Tags Posts tagged with "Terryville"

Terryville

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Before Terryville residents dropped off their mail in Port Jefferson Station, they had the Terryville Post Office. Pictured above, that latter post office during the early 20th century. Photo from the Port Jefferson Village historical archive

Terryville residents now get their mail service from the Port Jefferson Station post office, but they used to go to their own little outpost at the home of the postmaster.

Before Terryville residents dropped off their mail in Port Jefferson Station, they had the Terryville Post Office. Pictured above, that latter post office during the early 20th century. Photo from the Port Jefferson Village historical archive
Before Terryville residents dropped off their mail in Port Jefferson Station, they had the Terryville Post Office. Pictured above, that latter post office during the early 20th century. Photo from the Port Jefferson Village historical archive

The Port Jefferson Village historical archive puts the operation dates of the Terryville Post Office as 1888 to 1918 and from 1924 to 1958. That first stretch of years coincided with a time when the eponymous Terry family was flourishing in the area.

The four Terry brothers moved in from Farmingville to farm around Old Town Road, Jayne Boulevard and the street that would later become Terryville Road, and built homes in what was once a wooded area, according to George Moraitis.

Members of the Terry family are buried at Cedar Hill Cemetery, and the late Moraitis, formerly the cemetery’s historian, included biographical information on them in his written history “Forevermore on Cedar Hill.” Moraitis noted that the third-born brother, Thomas R. Terry, helped start a local school district in 1874 and served as its first board president before offering his home on Terryville Road — by Viceroy Place, near what is now Comsewogue’s Terryville Road Elementary School — to serve as a post office. His cousin’s son, Preston Terry, was the first postmaster.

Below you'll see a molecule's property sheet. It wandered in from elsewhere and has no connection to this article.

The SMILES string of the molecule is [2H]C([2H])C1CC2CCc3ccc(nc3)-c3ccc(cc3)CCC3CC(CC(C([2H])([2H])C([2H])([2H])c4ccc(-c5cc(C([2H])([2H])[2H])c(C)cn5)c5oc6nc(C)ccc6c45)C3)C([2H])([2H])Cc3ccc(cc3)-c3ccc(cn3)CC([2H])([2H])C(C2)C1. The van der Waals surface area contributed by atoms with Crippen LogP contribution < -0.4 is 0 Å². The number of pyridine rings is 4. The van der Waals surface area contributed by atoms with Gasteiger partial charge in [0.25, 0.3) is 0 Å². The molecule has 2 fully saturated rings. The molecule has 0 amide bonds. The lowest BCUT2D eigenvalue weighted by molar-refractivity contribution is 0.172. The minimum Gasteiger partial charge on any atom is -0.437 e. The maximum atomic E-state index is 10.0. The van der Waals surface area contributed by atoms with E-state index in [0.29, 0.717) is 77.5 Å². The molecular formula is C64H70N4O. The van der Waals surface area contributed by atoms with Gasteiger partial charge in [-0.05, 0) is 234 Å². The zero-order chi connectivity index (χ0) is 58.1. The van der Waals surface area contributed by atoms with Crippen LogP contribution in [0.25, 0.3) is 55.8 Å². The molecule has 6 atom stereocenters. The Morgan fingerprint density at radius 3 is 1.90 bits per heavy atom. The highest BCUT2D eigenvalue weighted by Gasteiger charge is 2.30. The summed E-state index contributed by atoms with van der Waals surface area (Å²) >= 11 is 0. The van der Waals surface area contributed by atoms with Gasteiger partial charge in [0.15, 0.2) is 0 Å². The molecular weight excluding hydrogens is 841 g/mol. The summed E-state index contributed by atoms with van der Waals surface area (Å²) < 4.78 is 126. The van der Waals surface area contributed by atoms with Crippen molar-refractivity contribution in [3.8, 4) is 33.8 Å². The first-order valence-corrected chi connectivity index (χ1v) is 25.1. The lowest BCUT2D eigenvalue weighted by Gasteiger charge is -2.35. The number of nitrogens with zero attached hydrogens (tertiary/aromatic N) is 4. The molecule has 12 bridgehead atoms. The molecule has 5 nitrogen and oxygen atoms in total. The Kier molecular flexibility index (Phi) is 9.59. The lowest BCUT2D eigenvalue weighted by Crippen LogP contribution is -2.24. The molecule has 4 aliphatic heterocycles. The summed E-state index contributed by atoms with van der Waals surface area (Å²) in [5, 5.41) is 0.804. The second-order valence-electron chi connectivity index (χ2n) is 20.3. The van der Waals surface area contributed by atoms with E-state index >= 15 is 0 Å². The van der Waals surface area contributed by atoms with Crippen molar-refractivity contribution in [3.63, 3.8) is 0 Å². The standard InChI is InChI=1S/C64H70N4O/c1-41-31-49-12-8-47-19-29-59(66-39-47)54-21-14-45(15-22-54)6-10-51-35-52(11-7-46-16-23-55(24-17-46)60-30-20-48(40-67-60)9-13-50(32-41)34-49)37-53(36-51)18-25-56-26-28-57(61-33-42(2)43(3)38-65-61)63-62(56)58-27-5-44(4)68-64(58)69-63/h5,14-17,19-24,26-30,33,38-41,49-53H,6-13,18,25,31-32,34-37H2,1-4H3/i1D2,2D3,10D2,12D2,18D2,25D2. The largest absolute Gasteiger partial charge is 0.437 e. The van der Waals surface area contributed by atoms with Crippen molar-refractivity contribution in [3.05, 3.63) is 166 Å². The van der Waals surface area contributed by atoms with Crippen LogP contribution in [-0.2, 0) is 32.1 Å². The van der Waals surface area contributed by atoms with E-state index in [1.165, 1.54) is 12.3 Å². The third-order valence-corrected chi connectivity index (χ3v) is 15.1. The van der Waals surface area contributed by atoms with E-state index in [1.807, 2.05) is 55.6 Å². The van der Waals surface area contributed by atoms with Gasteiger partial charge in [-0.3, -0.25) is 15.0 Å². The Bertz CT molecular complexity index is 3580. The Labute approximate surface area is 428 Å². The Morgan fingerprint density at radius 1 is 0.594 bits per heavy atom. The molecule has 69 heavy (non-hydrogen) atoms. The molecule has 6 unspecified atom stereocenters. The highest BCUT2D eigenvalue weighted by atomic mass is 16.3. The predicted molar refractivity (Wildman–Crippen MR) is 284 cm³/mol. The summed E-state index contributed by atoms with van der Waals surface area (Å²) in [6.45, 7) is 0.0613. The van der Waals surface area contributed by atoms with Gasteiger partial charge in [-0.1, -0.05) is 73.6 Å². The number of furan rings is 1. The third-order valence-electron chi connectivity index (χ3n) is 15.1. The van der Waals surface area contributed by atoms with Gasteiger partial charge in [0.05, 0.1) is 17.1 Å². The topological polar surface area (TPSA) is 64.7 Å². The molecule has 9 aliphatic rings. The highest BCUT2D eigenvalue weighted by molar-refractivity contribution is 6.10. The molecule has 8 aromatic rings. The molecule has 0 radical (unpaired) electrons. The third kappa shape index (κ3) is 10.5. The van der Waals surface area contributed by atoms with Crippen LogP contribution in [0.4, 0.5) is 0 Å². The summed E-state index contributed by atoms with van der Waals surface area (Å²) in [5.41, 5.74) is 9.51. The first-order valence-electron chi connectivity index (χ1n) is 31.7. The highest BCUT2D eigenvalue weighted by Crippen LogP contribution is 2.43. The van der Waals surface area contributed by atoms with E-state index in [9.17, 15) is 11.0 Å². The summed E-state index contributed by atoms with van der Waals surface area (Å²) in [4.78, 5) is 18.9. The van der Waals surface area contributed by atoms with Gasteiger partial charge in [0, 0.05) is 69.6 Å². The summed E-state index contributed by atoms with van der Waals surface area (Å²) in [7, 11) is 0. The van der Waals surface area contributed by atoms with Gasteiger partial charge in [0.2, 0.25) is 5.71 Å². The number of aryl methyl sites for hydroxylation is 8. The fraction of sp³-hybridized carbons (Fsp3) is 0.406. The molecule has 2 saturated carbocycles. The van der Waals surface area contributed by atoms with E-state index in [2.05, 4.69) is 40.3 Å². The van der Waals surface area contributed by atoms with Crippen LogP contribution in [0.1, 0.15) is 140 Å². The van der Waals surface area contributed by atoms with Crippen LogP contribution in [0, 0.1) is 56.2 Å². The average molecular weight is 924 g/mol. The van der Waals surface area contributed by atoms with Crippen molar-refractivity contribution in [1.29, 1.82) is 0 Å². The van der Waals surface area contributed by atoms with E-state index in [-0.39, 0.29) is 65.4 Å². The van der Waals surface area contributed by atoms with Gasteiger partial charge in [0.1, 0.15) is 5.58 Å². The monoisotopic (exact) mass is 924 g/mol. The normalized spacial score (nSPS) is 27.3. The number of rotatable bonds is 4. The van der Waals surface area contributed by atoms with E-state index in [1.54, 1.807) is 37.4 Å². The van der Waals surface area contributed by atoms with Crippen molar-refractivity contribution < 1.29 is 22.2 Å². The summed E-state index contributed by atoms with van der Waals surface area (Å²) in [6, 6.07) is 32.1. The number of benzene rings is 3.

The Terryville Union Hall had been erected just a year before, in 1887.

Though the post office had that brief stint between 1918 and 1924 when it was not in operation, it stayed in the family when it reopened. According to Moraitis, Ruth Terry, the daughter-in-law of Thomas R. Terry through son Harry, was its final postmaster. She was once a teacher in the school system her father-in-law had started decades earlier and had grown up in one of the original homes on Terryville Road’s southern end.

Before Terryville residents dropped off their mail in Port Jefferson Station, they had the Terryville Post Office. Pictured above, that latter post office during the early 20th century. Photo from the Port Jefferson Village historical archive
Before Terryville residents dropped off their mail in Port Jefferson Station, they had the Terryville Post Office. Pictured above, that latter post office during the early 20th century. Photo from the Port Jefferson Village historical archive

Harry and Ruth Terry, who also served as Comsewogue School District treasurers, hosted the post office from the early 1950s until 1957, when it merged with the one in Port Jefferson Station.

According to a history of the area included in Brookhaven Town’s 2008 Comsewogue hamlet study, the couple’s residence was on the southeast corner of Terryville Road and Whitman Avenue, which would put it across the street from the post office’s original home, at Thomas R. Terry’s house.

The study history quotes neighbor Audrey Agnew, who describes someone named Mr. Jersey who lived up the street and would “transport Terryville’s mail from [the] Port Jefferson train station to Ms. Terry.”

“When the post office was eliminated, we were promised that we could keep ‘Terryville’ as our address,” Agnew said.

George Hoffman, Brookhaven Councilwoman Valerie Cartright and Jane Taylor stand in front of Stony Brook train station on Route 25A. Photo by Giselle Barkley

Brookhaven Town is calling on those residents who know the area best to help herald in a new era for Route 25A, just weeks after passing a resolution to explore a land use plan and study for the area.